Previous Section Back to Table of Contents Lords Hansard Home Page

Lord Norton of Louth: My Lords, the noble Lord provides anecdotal evidence, but can he provide any firm empirical evidence because all we have heard this afternoon is assertion after assertion on this point? What is the hard empirical evidence which bears out what the noble Lord says?

Lord Stallard: My Lords, I am recounting the comments of a leading homosexual who wrote in a letter to a newspaper that the whole argument about chromosomes is rubbish and that one is not born to be homosexual but that it is a matter of choice. The noble Lord cannot accept that, but I take it that I may be speaking of one of his friends. I have to accept that I come from a different world, background, education, environment and beliefs from some of my younger friends. Now there is a much wider gap between the generations than was ever the case in the past.

Those of us who still hold firm to Christian morals and beliefs find it difficult suddenly to overthrow them and become so lackadaisical of anything that is decent. That seems to be the conduct of the new generation--the "www dot com" thing. Everything has been taken out of context and, unlike in the past, there is nothing to link the generations. There was not a big gap between myself and my grandfather, but there is a huge gap between me and my grandchildren. That is a problem that most of us have to face. We try to come to terms with it, but the one thing I cannot come to terms with is the concept that homosexuality must be equated with heterosexuality and that homosexual couples must be equated with married couples. That is not the case and I am glad that at least the right reverend Prelate had the guts to say that the heterosexual relationship must be emphasised. That is the basis of the society that I know and the basis of the society that I espouse and one that I shall continue to espouse.

The Bill before us reduces the age of homosexual consent from 18 to 16. It also lowers the age at which men can commit buggery on girls. Those of us who have read of the abuse scandals in north Wales must be horrified at this prospect. I know that in view of the scandals, the court cases and what was exposed in north Wales there is no public support for lowering the age of homosexual consent from 18 to 16. The Waterhouse report specifically concluded that in the matter we are discussing the dangers for those outside care are as great as for those in care. I should like to discuss the report at greater length as it discusses in great detail the differences between 16 and 18 year-olds in terms of the problems that they experience and their need for protection. We are talking about the need to protect children from the kind of incidents that occurred in north Wales. As I say, there is little public support for the Government's proposals in the Bill.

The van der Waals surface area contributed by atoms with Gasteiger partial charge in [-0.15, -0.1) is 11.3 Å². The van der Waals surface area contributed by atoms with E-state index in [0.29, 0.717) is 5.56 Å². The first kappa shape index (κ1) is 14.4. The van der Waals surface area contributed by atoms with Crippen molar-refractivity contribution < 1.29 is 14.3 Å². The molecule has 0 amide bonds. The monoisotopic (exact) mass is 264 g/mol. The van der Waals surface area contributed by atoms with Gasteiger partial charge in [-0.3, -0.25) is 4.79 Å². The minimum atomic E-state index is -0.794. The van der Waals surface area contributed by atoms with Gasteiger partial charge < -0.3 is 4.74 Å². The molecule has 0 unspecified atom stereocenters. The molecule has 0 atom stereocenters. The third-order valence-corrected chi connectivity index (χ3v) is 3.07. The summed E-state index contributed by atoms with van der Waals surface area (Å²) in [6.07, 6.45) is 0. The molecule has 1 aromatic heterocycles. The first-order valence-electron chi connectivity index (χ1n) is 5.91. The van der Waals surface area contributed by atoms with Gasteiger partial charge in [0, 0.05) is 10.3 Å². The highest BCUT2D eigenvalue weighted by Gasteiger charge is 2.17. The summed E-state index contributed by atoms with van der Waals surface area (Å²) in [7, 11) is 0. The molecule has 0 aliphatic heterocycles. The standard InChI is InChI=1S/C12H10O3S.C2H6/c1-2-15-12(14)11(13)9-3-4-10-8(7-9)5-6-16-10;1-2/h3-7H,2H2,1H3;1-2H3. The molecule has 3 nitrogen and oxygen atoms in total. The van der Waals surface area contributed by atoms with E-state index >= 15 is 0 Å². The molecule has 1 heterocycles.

There is even less support for the Government's determination to steamroller the Bill through. If the Government do not get the Bill through this House,

11 Apr 2000 : Column 145

they will invoke the Parliament Act. That is quite disgraceful, given the severity of the proposals and the opposition to them. Although I admit that the Government have introduced safeguards since the incidents in north Wales, they have not yet gone far enough. We need to introduce further safeguards. People who share my views would make those changes. If we rely on others to make the changes, they will move in completely the opposite direction. I am happy to endorse the comments of those who have spoken in favour of Christian morals and beliefs, which most of us support. We need to do all we can to amend the Bill to ensure that children are given the protection to which they are entitled.

6.54 p.m.

Baroness Young: My Lords, this is the third time that we have debated lowering the age of consent. The Government's case has not altered, nor, I believe, improved. The overwhelming majority of the population do not want the lowering of the age of consent for homosexuals. This is a view shared by Peers on all sides of the House.

I was interested to hear the noble and learned Lord, Lord Williams, and others speaking from the Labour Benches, mention the number of Conservatives who support the Bill. My noble friend Lord Norton has supported it this afternoon. There is, of course, an equal number of Labour Peers who are opposed to the Bill. A great many Labour Members of the House of Commons voted against it. Therefore the Bill cuts across party. However, it is also opposed by all the major religions: the Christians, the Muslims and the Jews. I would have thought that we should take that into account. Like others, I warmly support the wise words of the right reverend Prelate the Bishop of Gloucester.

To force the Bill through against all those considered opinions the Government have made clear, as the noble and learned Lord, Lord Williams, has said, that they will use the Parliament Act on this Bill, which most believe to be a matter of conscience, which has been subject to a free vote in both Houses and which was not in the Labour Party's manifesto. The Bill had neither Report nor Committee stage when debated in the Commons earlier this year. The Parliament Act has been used only five times since 1911, and never in circumstances such as these. I believe that that is a parliamentary disgrace.

The noble Lord, Lord Lester, said, I believe, that people like me are torpedoing the Bill. However, I do not think that he had many qualms of conscience over voting with us on, for example, the order which would have allowed a free election leaflet to be sent out in the elections for the Lord Mayor of London. Was that a case of torpedoing the Government or not? Noble Lords believed that their action was right on that occasion; I believe it is right that we should stand firm now.